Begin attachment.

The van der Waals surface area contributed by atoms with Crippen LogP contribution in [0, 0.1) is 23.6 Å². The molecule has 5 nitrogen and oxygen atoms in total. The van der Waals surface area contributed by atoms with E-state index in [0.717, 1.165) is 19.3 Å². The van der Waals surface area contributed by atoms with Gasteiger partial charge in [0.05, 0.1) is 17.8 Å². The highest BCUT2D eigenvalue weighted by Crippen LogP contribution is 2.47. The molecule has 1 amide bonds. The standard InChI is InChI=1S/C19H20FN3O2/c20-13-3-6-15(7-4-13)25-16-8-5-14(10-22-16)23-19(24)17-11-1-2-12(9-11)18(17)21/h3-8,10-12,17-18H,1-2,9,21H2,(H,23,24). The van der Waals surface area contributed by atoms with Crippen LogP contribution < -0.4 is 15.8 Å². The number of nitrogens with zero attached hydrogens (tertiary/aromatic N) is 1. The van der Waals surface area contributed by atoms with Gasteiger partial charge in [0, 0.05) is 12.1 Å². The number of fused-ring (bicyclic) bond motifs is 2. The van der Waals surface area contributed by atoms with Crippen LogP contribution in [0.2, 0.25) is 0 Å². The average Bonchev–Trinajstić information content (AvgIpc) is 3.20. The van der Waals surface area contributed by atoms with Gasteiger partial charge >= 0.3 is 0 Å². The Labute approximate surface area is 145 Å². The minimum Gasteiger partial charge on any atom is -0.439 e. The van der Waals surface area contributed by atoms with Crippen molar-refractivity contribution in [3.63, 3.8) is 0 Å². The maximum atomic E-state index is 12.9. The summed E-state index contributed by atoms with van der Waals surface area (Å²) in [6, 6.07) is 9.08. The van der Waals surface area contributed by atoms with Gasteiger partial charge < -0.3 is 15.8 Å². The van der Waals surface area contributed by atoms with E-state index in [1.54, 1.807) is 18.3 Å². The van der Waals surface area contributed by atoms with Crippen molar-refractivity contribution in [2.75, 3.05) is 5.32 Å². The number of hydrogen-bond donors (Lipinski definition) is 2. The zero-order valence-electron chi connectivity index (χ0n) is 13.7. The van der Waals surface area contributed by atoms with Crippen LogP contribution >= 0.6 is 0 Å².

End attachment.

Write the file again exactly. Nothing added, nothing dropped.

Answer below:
The van der Waals surface area contributed by atoms with Crippen LogP contribution in [0, 0.1) is 23.6 Å². The molecule has 5 nitrogen and oxygen atoms in total. The van der Waals surface area contributed by atoms with E-state index in [0.717, 1.165) is 19.3 Å². The van der Waals surface area contributed by atoms with Gasteiger partial charge in [0.05, 0.1) is 17.8 Å². The highest BCUT2D eigenvalue weighted by Crippen LogP contribution is 2.47. The molecule has 1 amide bonds. The standard InChI is InChI=1S/C19H20FN3O2/c20-13-3-6-15(7-4-13)25-16-8-5-14(10-22-16)23-19(24)17-11-1-2-12(9-11)18(17)21/h3-8,10-12,17-18H,1-2,9,21H2,(H,23,24). The van der Waals surface area contributed by atoms with Crippen LogP contribution < -0.4 is 15.8 Å². The number of nitrogens with zero attached hydrogens (tertiary/aromatic N) is 1. The van der Waals surface area contributed by atoms with Gasteiger partial charge in [0, 0.05) is 12.1 Å². The number of fused-ring (bicyclic) bond motifs is 2. The van der Waals surface area contributed by atoms with Crippen LogP contribution in [0.2, 0.25) is 0 Å². The average Bonchev–Trinajstić information content (AvgIpc) is 3.20. The van der Waals surface area contributed by atoms with Gasteiger partial charge >= 0.3 is 0 Å². The Labute approximate surface area is 145 Å². The minimum Gasteiger partial charge on any atom is -0.439 e. The van der Waals surface area contributed by atoms with Crippen molar-refractivity contribution in [3.63, 3.8) is 0 Å². The maximum atomic E-state index is 12.9. The summed E-state index contributed by atoms with van der Waals surface area (Å²) in [6, 6.07) is 9.08. The van der Waals surface area contributed by atoms with Gasteiger partial charge < -0.3 is 15.8 Å². The van der Waals surface area contributed by atoms with E-state index in [1.54, 1.807) is 18.3 Å². The van der Waals surface area contributed by atoms with Crippen molar-refractivity contribution in [2.75, 3.05) is 5.32 Å². The number of hydrogen-bond donors (Lipinski definition) is 2. The zero-order valence-electron chi connectivity index (χ0n) is 13.7. The van der Waals surface area contributed by atoms with Crippen LogP contribution >= 0.6 is 0 Å².